Joshua Hoskins, courtesy of U.S. Air Force
The XQ-58A Valkyrie makes its first flight at Yuma Proving Grounds on March 5. Photo by Senior Airman

Joshua Hoskins, courtesy of U.S. Air Force The XQ-58A Valkyrie makes its first flight at Yuma Proving Grounds on March 5. Photo by Senior Airman

Kratos Defense and Security Solutions Inc. continues to develop its unmanned aircraft business, as shown by its recent acquisition of a company that makes small jet engines in February, and the first flight of a drone in March.

The business acquired a majority stake in Florida Turbine Technologies at the end of February. The acquisition “provides Kratos with in-house capabilities for the most expensive part of a drone system,” wrote Joe Gomes of Noble Capital Markets.

Kratos (Nasdaq: KTOS) paid $60 million in cash and stock for 80.1 percent of the Jupiter, Florida-based jet builder, and has the option to buy the remaining part.

On March 5, Kratos’ XQ-58A Valkyrie demonstrator made the first of five test flights at Yuma Proving Grounds in Arizona. The Valkyrie, which can attain speeds approaching the speed of sound, is a joint project of Kratos and the Air Force Research Laboratory. One point of the project, according to the Air Force, is to provide unmanned aircraft that are inexpensive to buy and operate.

A third piece of flight-oriented news was that Kratos and North Carolina-based Corvid Technologies are teaming up on a five-year, $223 million deal to deliver suborbital flight vehicles to the U.S. Navy. They will be used as ballistic missile defense system test targets, and for the development and testing of prototype weapon systems.

Such suborbital vehicles are hypersonic systems, wrote analyst Mike Crawford of B. Riley FBR, nothing that “hypersonics are a strategic priority for both the DoD and for KTOS.” The hypersonic work could give Kratos a chance to exceed its 2019 revenue guidance of $720 million to $760 million, the analyst said.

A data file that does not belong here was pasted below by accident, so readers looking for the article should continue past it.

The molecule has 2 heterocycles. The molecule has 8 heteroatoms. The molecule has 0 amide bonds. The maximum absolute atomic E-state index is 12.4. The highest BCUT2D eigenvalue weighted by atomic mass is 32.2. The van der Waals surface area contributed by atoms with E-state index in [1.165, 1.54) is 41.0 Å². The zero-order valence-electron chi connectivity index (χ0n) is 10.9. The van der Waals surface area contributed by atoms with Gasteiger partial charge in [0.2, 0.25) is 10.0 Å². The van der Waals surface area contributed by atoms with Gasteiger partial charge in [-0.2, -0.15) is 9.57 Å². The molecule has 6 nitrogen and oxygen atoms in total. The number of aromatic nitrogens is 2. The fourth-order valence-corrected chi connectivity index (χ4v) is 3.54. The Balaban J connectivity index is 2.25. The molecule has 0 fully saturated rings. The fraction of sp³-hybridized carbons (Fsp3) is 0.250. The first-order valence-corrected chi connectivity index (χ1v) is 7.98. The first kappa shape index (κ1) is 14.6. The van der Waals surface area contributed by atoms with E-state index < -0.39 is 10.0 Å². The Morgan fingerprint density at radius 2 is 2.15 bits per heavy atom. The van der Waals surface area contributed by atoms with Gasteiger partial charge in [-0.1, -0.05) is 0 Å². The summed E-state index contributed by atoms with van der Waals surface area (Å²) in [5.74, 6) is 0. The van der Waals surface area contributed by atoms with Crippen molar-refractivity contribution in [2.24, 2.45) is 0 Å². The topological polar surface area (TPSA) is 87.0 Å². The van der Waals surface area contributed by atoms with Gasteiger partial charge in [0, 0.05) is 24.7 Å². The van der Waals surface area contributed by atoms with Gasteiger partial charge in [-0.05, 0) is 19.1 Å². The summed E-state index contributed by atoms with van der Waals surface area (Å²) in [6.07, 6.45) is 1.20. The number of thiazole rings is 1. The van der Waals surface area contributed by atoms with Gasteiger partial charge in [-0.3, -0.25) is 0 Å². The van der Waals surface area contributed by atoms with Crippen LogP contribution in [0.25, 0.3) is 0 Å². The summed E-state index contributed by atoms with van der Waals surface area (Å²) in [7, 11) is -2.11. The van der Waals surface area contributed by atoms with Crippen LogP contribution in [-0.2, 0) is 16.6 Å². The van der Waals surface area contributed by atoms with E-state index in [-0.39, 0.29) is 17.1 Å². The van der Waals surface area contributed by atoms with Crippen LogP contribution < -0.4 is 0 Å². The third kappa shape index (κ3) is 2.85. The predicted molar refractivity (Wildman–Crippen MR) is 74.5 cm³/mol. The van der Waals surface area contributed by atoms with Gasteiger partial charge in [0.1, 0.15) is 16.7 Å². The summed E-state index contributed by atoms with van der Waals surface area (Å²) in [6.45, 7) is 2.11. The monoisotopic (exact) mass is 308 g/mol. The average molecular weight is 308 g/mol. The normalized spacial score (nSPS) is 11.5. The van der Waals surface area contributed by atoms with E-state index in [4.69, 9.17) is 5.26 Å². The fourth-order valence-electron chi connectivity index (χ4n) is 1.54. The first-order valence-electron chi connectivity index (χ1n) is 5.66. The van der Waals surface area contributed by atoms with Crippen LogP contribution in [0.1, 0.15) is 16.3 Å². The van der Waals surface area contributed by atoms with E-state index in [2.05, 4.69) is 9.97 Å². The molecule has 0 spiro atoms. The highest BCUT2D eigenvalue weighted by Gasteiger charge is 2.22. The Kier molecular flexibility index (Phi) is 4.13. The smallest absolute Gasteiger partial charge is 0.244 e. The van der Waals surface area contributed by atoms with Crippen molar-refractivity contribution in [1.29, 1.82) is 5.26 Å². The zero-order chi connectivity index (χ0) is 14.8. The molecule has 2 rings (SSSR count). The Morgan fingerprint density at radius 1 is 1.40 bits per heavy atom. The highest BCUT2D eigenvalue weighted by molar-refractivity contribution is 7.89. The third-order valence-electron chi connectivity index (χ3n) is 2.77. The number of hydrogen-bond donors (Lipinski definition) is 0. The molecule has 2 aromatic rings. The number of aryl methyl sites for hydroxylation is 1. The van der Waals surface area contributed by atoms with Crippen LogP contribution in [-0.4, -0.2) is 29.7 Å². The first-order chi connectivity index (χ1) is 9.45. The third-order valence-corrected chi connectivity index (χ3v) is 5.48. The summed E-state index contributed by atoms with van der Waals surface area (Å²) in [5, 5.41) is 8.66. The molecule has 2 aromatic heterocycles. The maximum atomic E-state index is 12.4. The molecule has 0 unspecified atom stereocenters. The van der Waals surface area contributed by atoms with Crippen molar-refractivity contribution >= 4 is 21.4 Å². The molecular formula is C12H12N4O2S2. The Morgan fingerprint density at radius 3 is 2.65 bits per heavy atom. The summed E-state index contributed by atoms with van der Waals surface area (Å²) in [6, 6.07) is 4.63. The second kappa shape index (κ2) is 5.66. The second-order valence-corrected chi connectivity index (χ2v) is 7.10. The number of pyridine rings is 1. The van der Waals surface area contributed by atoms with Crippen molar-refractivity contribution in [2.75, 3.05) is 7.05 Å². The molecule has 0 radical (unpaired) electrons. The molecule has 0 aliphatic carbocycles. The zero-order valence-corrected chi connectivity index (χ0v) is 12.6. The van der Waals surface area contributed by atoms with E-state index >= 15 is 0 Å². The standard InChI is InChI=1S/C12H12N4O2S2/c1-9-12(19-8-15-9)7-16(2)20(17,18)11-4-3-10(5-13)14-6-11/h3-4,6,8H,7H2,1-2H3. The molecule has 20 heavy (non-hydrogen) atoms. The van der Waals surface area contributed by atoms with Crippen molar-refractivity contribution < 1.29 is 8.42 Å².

Back to the new jet-building unit in Florida. Kratos is paying for FTT with a combination of $33 million in cash and $27 million in Kratos stock. Kratos also announced the formation of a new business unit focused on small, affordable, high-performance jet engines, to be led by executive Stacey Rock.

FTT is forecasting revenue of $45 million and adjusted EBITDA of $4.5 million for the 10 months from March 1 to Dec. 31. EBITDA stands for earnings before interest, taxes, depreciation and amortization.

“The scenario with FTT is much like it was when Kratos acquired CEI,” said executive Steve Fendley in a prepared statement, referring to Kratos’ 2012 acquisition of Sacramento drone maker Composite Engineering Inc.

“The technology foundation was in place at CEI, the initial products were in place, the opportunity to be transformational and apply the technology and products to a substantially larger opportunity base existed, but would have been a challenge for a small business. Kratos has been able to transition CEI and take advantage of the opportunities.

“Kratos believes that FTT as a part of Kratos has the potential to follow a similar path of evolution and success,” said Fendley, president of Kratos’ Unmanned Systems Division.

Kratos also released its most recent financial results during the past few weeks. On a GAAP basis, the business practically broke even during 2018.

Kratos reported a net loss of $3.5 million, or 3 cents per share, on revenue of $618 million in 2018. That compares with a net loss of $42.7 million, or 48 cents per share, on revenue of $603.3 million in 2017. GAAP stands for generally accepted accounting principles.

For the fourth quarter, Kratos reported net income of $4.7 million, or 4 cents per share, on revenue of $164.4 million. In the fourth quarter of 2017, Kratos reported a net loss of $22.2 million, or 21 cents per share, on revenue of $166.3 million.